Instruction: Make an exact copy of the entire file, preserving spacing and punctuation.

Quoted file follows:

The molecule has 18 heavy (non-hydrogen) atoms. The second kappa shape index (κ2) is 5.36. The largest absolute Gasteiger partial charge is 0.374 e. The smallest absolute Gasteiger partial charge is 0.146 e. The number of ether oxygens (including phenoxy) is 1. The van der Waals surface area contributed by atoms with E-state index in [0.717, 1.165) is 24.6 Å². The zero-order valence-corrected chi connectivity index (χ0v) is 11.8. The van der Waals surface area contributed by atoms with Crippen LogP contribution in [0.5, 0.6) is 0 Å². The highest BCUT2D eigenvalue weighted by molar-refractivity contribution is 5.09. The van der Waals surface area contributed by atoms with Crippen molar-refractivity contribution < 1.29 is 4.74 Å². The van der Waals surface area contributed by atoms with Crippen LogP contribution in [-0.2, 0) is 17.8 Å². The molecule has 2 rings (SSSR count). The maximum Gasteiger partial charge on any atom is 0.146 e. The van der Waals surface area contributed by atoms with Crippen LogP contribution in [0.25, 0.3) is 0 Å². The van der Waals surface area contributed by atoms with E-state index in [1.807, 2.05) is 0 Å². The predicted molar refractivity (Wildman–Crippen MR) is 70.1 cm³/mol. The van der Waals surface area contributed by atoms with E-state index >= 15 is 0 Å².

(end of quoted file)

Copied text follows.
The molecule has 18 heavy (non-hydrogen) atoms. The second kappa shape index (κ2) is 5.36. The largest absolute Gasteiger partial charge is 0.374 e. The smallest absolute Gasteiger partial charge is 0.146 e. The number of ether oxygens (including phenoxy) is 1. The van der Waals surface area contributed by atoms with E-state index in [0.717, 1.165) is 24.6 Å². The zero-order valence-corrected chi connectivity index (χ0v) is 11.8. The van der Waals surface area contributed by atoms with Crippen LogP contribution in [0.5, 0.6) is 0 Å². The highest BCUT2D eigenvalue weighted by molar-refractivity contribution is 5.09. The van der Waals surface area contributed by atoms with Crippen molar-refractivity contribution < 1.29 is 4.74 Å². The van der Waals surface area contributed by atoms with Crippen LogP contribution in [-0.2, 0) is 17.8 Å². The molecule has 2 rings (SSSR count). The maximum Gasteiger partial charge on any atom is 0.146 e. The van der Waals surface area contributed by atoms with Crippen LogP contribution in [0.25, 0.3) is 0 Å². The van der Waals surface area contributed by atoms with E-state index in [1.807, 2.05) is 0 Å². The predicted molar refractivity (Wildman–Crippen MR) is 70.1 cm³/mol. The van der Waals surface area contributed by atoms with E-state index >= 15 is 0 Å².